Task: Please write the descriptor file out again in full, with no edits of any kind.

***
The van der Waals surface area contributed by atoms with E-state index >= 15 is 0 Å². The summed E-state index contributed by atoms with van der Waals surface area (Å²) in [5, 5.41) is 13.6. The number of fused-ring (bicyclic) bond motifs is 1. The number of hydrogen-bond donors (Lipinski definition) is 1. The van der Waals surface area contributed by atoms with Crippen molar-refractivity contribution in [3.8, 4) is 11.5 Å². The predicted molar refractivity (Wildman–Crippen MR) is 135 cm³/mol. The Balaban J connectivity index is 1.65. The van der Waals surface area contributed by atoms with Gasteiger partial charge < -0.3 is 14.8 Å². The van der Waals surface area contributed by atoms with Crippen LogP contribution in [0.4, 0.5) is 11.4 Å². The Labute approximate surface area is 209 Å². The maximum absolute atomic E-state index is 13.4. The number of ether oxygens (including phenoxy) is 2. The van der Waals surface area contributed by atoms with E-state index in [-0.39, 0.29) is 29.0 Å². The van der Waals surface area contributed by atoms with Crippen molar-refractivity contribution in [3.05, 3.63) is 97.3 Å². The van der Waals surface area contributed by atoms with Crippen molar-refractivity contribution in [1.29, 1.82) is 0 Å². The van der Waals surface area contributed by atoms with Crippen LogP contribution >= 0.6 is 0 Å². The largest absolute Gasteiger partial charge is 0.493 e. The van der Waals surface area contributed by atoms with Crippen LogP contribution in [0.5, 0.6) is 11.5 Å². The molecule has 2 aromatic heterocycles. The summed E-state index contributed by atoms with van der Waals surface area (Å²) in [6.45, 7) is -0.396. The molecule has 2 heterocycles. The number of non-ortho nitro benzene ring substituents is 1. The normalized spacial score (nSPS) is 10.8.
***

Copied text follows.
The van der Waals surface area contributed by atoms with E-state index >= 15 is 0 Å². The summed E-state index contributed by atoms with van der Waals surface area (Å²) in [5, 5.41) is 13.6. The number of fused-ring (bicyclic) bond motifs is 1. The number of hydrogen-bond donors (Lipinski definition) is 1. The van der Waals surface area contributed by atoms with Crippen molar-refractivity contribution in [3.8, 4) is 11.5 Å². The predicted molar refractivity (Wildman–Crippen MR) is 135 cm³/mol. The Balaban J connectivity index is 1.65. The van der Waals surface area contributed by atoms with Gasteiger partial charge < -0.3 is 14.8 Å². The van der Waals surface area contributed by atoms with Crippen LogP contribution in [0.4, 0.5) is 11.4 Å². The Labute approximate surface area is 209 Å². The maximum absolute atomic E-state index is 13.4. The number of ether oxygens (including phenoxy) is 2. The van der Waals surface area contributed by atoms with E-state index in [-0.39, 0.29) is 29.0 Å². The van der Waals surface area contributed by atoms with Crippen molar-refractivity contribution in [3.05, 3.63) is 97.3 Å². The van der Waals surface area contributed by atoms with Crippen molar-refractivity contribution in [1.29, 1.82) is 0 Å². The van der Waals surface area contributed by atoms with Crippen LogP contribution >= 0.6 is 0 Å². The largest absolute Gasteiger partial charge is 0.493 e. The van der Waals surface area contributed by atoms with Crippen LogP contribution in [0.5, 0.6) is 11.5 Å². The molecule has 2 aromatic heterocycles. The summed E-state index contributed by atoms with van der Waals surface area (Å²) in [6.45, 7) is -0.396. The molecule has 2 heterocycles. The number of non-ortho nitro benzene ring substituents is 1. The normalized spacial score (nSPS) is 10.8.